Klondike Gold Rush National Historical Park has one of the highest diversities of lichens anywhere in North America. A 2008 inventory of lichen species found that the park had the most different species of lichen anywhere on the continent, with 766 species including at least five that were new scientific discoveries. While small in area, the Chilkoot and White Pass gold rush trails lead from sea level to over 3000 ft providing many different types of habitat for lichen to grow in.
What is a lichen?
A lichen is two different organisms, an algae and a fungus, living together in a symbiotic relationship. Algae can make food through photosynthesis, but need to stay moist to survive.
A fungus cannot make its own food and must live on decaying matter to break down and consume. When these two pair up, the fungus provides structure and protection against drying for the algae. The algae provide food for both it and the fungus.
Some lichens have another partner, cyanobacteria. When cyanobacteria is present a lichen is able to "fix" nitrogen, that is to pull nitrogen out of the air and use it. Over time nitrogen, and other nutrients, leach out of the lichen, and the cyanobacteria help them replenish these nutrients. Nitrogen is an important fertilizer, so having a lichen in the neighborhood can benefit plants and soils nearby.
Why study lichens in the park?Studying lichens helps us understand air quality in and around the park. Lichens don't have roots, so they have to get all of their nutrients from the air and water (in the form of rain or mist). If there are particulates in the air from exhaust or pollution, these will be pulled in to the lichen as well. Sulfur and other heavy metals can build up in the body of the lichen. Some species of lichen will die with low levels of pollutants so their absence indicates lower air quality. Some particulates like lead and cadmium may stay in a lichen years after the air has improved. By inventorying which lichen species are present now, the park has a baseline to enable detection of a change in the diversity or abundance of lichen. Any changes may indicate that something is changing with our air quality.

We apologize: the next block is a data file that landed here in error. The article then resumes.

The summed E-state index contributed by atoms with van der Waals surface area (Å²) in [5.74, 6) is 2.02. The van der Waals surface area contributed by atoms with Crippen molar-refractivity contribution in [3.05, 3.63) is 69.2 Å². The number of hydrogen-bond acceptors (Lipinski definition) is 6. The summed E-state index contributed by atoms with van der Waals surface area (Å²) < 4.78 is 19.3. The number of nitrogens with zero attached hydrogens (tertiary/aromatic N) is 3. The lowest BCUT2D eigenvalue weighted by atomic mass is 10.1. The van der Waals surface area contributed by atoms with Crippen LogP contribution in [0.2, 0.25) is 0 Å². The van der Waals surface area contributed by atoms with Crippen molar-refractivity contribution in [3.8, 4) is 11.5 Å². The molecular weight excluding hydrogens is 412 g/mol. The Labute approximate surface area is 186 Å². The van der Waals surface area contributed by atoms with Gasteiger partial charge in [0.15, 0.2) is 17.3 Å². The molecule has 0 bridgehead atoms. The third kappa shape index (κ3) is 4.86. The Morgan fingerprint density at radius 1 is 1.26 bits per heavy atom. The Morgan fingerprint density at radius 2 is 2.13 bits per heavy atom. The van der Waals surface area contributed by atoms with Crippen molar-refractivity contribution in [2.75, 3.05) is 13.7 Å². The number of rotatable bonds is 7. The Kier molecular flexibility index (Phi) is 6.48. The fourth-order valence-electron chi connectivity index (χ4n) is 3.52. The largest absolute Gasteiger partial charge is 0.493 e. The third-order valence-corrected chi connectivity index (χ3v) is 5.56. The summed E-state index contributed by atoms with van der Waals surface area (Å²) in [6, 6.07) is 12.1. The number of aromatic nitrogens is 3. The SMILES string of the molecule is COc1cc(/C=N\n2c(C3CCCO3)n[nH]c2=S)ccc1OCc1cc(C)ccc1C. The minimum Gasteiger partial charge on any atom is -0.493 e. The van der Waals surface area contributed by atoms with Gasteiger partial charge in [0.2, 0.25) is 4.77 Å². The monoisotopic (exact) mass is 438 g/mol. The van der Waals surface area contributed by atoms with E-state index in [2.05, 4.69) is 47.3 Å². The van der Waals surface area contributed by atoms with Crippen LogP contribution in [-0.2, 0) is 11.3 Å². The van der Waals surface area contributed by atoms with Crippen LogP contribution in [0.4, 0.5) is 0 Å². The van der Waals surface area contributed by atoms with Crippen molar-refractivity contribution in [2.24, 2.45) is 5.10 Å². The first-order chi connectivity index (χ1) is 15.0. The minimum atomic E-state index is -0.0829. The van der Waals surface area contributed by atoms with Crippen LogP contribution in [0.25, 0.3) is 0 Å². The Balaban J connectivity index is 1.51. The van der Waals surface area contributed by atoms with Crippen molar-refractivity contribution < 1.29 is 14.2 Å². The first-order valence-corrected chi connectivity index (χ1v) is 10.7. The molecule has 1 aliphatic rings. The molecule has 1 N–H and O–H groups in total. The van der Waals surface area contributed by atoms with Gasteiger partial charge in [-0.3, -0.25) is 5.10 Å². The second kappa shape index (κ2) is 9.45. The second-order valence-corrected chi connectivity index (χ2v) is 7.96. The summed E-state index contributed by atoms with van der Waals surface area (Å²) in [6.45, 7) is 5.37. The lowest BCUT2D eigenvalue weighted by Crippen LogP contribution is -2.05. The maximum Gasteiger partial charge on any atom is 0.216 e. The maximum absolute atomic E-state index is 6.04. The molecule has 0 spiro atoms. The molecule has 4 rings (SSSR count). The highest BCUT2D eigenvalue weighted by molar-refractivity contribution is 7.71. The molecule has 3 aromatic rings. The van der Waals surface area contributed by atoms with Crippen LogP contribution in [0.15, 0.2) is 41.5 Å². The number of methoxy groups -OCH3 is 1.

While Southeast Alaska appears to be a pristine natural area, our ecosystems are not immune to contamination. Especially during the summer months, the Skagway area sees a lot of emissions from various sources (e.g., trains, planes, automobiles, and marine vessels). An air quality study found that the poorest air quality was closest to town, near Lower Dewey lake. However, study sites 10 miles away saw a big difference between summer and winter times.
Where can I see lichens at Klondike Gold Rush National Historical Park?If you are in Skagway...
You might think there won't be lichens in the relatively developed town area, but there are! Look for lichens in the green areas in and around town like the Skagway streamwalk and short hikes to Yakutania Point and Dewey Trail system. Lichens are hardy enough you can find them growing between boards on the boardwalk in town.
If you are hiking on the Chilkoot Trail...
How are lichens linked to Klondike Gold Rush history?Learn about the role lichens played in an interesting story of food, survival, and reindeer.
Last updated: December 7, 2017